The Journal of Corporate and Commercial Law & Practice (JCCLP) is a bi-annual periodical published by Juta for the University of Witwatersrand Law School. This journal covers the area of corporate and commercial law, with specific emphasis on how constitutional law, foreign law and public policy imperatives help improve and develop corporate and commercial law principles. The JCCLP is supported by an eminent editorial committee and editorial advisory board of thought leaders in academics and practice.
Tshepo Mongalo is a B.Proc (Summa cum laude), LLB (Natal), LL.M. (Cambridge) graduate and is currently employed at Wits University in Johannesburg, South Africa, as an Associate Professor of Law. He is responsible for teaching Commercial Law, Mercantile Law, Business Entities Law, Company Law I & II to both undergraduate and postgraduate law and commerce students. He has been awarded a PhD at the University of Cape Town on the thesis on 'The Use of Corporate Law to Empower Non-Shareholder Corporate Constituencies to Enforce Corporate Actions Purportedly Taken in Their Interests.' He has presented papers at more than 50 events and has published articles and case notes in peer-reviewed accredited journals since 2001. He also wrote and edited no less than 3 books. His research Interests lie in Corporate Law and Corporate Governance, Securities Law, Business Law & Human Rights, State Owned Enterprises Law and Non-Profit Organisations Law. He also has other interests in Business Regulatory Design and Project Management and is a former Project Manager and Lead Expert for the Corporate Law Reform Project in South Africa. He is the Deputy Chairperson of the Specialist Committee in Company Law in South Africa and is the President of the Society of Law Teachers in Southern Africa. He is the Founding Managing Editor of the Journal for Corporate and Commercial Law & Practice (JCCL&P)
Herbert Kawadza is a Senior Lecture in Law at Wits University Law School. He holds PhD from the University of Manchester in the UK. He researches and publishes in the areas of Banking and Finance Law and Financial Markets Law. He teaches Banking & Finance, Business Entities, Mercantile Law and Business Enterprise Law.He is one of the two founding co-editors of the Journal for Corporate and Commercial Law & Practice: JCCP&L. and serves on its editorial board.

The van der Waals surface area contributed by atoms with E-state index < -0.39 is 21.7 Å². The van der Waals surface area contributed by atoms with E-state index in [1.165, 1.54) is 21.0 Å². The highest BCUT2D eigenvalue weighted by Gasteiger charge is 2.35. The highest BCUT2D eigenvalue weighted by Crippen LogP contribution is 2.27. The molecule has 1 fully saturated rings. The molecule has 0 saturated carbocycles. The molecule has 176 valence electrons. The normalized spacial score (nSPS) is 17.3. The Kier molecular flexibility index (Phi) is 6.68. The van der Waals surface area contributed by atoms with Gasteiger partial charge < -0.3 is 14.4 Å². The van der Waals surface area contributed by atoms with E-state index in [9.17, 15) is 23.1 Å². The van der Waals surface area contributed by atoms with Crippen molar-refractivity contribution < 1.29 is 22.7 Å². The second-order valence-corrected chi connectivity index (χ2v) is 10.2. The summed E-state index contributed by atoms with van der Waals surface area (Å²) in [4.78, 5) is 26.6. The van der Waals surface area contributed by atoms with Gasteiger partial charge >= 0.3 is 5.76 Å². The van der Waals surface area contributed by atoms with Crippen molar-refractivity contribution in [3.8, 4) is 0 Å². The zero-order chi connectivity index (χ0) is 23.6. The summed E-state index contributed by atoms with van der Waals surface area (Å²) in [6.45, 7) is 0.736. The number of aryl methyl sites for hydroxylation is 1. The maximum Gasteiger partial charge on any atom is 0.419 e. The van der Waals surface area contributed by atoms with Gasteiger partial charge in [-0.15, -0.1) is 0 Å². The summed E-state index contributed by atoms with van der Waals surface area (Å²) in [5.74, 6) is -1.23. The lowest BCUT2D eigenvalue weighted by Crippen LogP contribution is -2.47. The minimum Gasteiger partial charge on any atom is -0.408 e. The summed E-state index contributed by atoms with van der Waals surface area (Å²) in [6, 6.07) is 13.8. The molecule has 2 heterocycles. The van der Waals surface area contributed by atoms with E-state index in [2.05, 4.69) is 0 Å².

Dr Howard Chitimira is a Senior Lecturer of Corporate & Financial Markets Law in the Faculty of Law, North West University. He has the following qualifications: LLB (cum laude); LLM (UFH); LLD (NMMU) His research expertise and interests include Corporate Law; Financial Markets Law; Insolvency Law; Competition Law; Company Law; Securities Regulation; Human Rights Law; International Economic & Investment Law
Caroline Ncube is an Associate professor and Head of the Department of Commercial Law at the University of Cape Town. She is an NRF rated researcher who holds PhD, LLM and LLB degrees. She has been engaged in several international Intellectual Property (IP) law research projects and has published widely on IP law on aspects including copyright law and access to knowledge, patent law and access to medicines, and traditional knowledge. She teaches IP law at both undergraduate and postgraduate levels the University of Cape Town. She guest lectures at other universities such as Africa University. She is one of the two founding co-editors of the Journal of Intellectual Property Law, the first IP law specific journal in South Africa and serves on the editorial board of the Journal for Corporate and Commercial Law & Practice: JCCP&L. Her full profile is available at http://www.commerciallaw.uct.ac.za/claw/staff/academic/cncube
Charles De Matos Ala joined the Wits School of Law as a lecturer in 2004. Prior to joining the School of Law, he was a practising attorney. He obtained his LLM in tax law in 2001 and Higher Diploma in Company Law in 2003. His research interests lie in international and comparative tax law, tax policy, and the regulation of money laundering. He has published in these areas with IBSS accredited journal and also contributed on ‘Financial Institutions and Stock Exchanges’ in the Annual Survey of South African Law in 2009. Charles teaches postgraduate Diploma in Tax Law, Law of Taxation and the Law of Delict at an undergraduate level. His full profile is available at http://www.wits.ac.za/staff/charles.dematosala.htm
Dorothy Mmakgwale Farisani is the Associate Professor and Subject Head for Corporate Law within the department of Mercantile Law at the University of South Africa. Her Ph.D. research was on corporate criminal liability at the University of Kwazulu-Natal. She has been engaged in several local and international research projects and subject-related seminars a and has published widely on different matters of Corporate Law. She Co-ordinates LLMRESG and LLM (B) dissertations in Company Law and teaches Company Law 1 (LLM) (MCLAW1R), Company Law 2 (LLM) (MCLAW2S) and Entrepreneurial Law (MRL203L). She is one of the founding editorial committee members of the Journal for Corporate and Commercial Law & Practice: JCCP&L.